A Medicare benefit tax statement is mailed each year between December and January. It shows Medicare Part A as qualifying healthcare coverage, meaning Part A meets the Affordable Care Act rules for health insurance.
The Medicare benefit tax statement is sent to individuals to confirm that their health plan with Medicare is qualifying, should the Internal Revenue Service (IRS) ask for evidence of coverage.
In this article, we discuss what a benefit tax statement is, why it is important, and how Medicare premiums and taxes.
We may use a few terms in this piece that can be helpful to understand when selecting the best insurance plan:
- Deductible: This is an annual amount that a person must spend out of pocket within a certain time period before an insurer starts to fund their treatments.
- Coinsurance: This is a percentage of a treatment cost that a person will need to self-fund. For Medicare Part B, this comes to 20%.
- Copayment: This is a fixed dollar amount that an insured person pays when receiving certain treatments. For Medicare, this usually applies to prescription drugs.
A benefit tax statement is a document used to declare to the IRS the type of healthcare coverage a person has.
At the end of each year, Medicare sends a 1095-B statement. This statement shows the IRS a person had qualifying health insurance that year. An individual may receive more than one statement if they have a secondary insurance policy.
Other plans that may count as qualifying health insurance include:
- employer insurance
- most Medicaid plans
- Children’s Health Insurance Program (CHIP)
- children covered under their parents
- many student health plans
- health coverage for Peace Corps
- most TRICARE plans and plans for veterans’ health through the Department of Veterans Affairs
- refugee medical assistance
Only a person who has Medicare Part A will receive a 1095-B, but the statement does not need filing along with taxes. Medicare does not require a copy of the statement, and a person should keep it with other tax documents.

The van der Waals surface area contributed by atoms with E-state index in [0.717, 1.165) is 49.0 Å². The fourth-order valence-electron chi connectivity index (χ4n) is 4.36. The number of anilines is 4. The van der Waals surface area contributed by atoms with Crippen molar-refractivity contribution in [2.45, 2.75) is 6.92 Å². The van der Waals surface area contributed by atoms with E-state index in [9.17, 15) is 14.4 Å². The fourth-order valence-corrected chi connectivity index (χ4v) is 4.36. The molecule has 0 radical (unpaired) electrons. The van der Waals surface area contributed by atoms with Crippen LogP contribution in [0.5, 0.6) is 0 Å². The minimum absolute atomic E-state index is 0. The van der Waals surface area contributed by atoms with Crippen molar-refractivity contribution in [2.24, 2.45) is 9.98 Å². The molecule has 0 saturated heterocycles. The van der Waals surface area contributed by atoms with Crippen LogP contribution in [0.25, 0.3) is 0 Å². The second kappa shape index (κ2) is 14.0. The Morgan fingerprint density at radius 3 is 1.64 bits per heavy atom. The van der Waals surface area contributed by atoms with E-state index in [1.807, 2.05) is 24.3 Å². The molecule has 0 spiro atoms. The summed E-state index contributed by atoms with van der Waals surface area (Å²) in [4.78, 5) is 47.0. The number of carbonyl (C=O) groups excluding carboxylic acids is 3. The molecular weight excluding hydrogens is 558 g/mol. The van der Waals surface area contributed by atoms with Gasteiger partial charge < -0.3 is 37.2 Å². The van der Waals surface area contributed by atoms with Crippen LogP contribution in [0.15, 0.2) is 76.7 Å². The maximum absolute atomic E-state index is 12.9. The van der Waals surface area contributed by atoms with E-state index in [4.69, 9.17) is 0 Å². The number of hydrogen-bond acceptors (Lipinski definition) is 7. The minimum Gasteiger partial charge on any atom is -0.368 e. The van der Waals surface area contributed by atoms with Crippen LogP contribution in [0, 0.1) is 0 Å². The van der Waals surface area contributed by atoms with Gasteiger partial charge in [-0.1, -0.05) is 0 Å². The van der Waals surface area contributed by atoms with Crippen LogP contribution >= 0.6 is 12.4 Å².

Those who do not receive a statement may check their coverage through their account at MyMedicare.gov.
The Affordable Care Act requires all people to have qualifying health coverage.
Up until and through 2018, people without qualifying insurance could have been charged a fee. Beginning in 2019, a fee is no longer charged but the IRS continues to ask people to have qualifying health coverage.
If the IRS has a question about qualifying health insurance, a person needs a 1095-B to prove they had coverage.
If a person’s Medicare 1095-B statement is lost or damaged, a free replacement is available by calling Medicare at 800-633-4227.
Any health insurance plan purchased through the marketplace is qualified health coverage.
Individuals who had health insurance plans in place before the Affordable Care Act came into effect also have qualifying health coverage.
Medicare Part A and Medicare Part C, also known as Medicare Advantage, are both qualifying plans.
There are plans that are not qualifying health coverage.
These can include:
- Medicare Part B when a person has this plan alone
- plans that cover only eye or dental care
- workers’ compensation
- plans that cover only specific diseases or health conditions
- plans that give only discounts on health services
Even though Medicare may not provide coverage for some medical treatments and services, they may still be classed as qualified medical expenses.
Some qualified medical expenses can also count toward a Medicare Medical Savings Account (MSA), which is a type of Medicare Advantage plan. Expenses qualify when they are covered by Medicare Part A or Part B.
The administrators of Medicare, the Social Security Administration (SSA), can also send a tax statement. This indicates the number of benefits paid to a person during that year.
The Social Security tax statement is not the same as the statement sent from Medicare.
A person may also receive a Medicare Summary Notice (MSN). The MSN is sent every 3 months to people enrolled in Medicare. This statement lists all benefits and services paid in the last 3 months.
Most people who are working have a program to pay their insurance premiums with pretax dollars.
This does not happen with Medicare, and in some instances, a person may deduct their Medicare premiums.
Those who are employed can deduct Medicare premiums as they count as medical expenses when itemizing deductions.
Medical expense deductions must be over 7.5% of a person’s AGI.
Eligible expenses that can be deducted include:
- Medicare and Medicare-product premiums
- dental care
- eye care
- hearing care
- long-term care
A person may like to consider seeking advice from a tax professional, as this could help to avoid penalties from the IRS.
Medicare sends a tax statement to beneficiaries between December and January of each year. The document shows a person had Medicare Part A during the tax year.
Medicare Part A and Medicare Advantage are classed as qualifying health coverage, under the Affordable Care Act.
A person who is self-employed after enrolling in Medicare may deduct many of the Medicare expenses, but it is not automatic.
Deductions can lower the adjusted gross income and can include out-of-pocket expenses like premiums, deductibles, coinsurance, and copayments.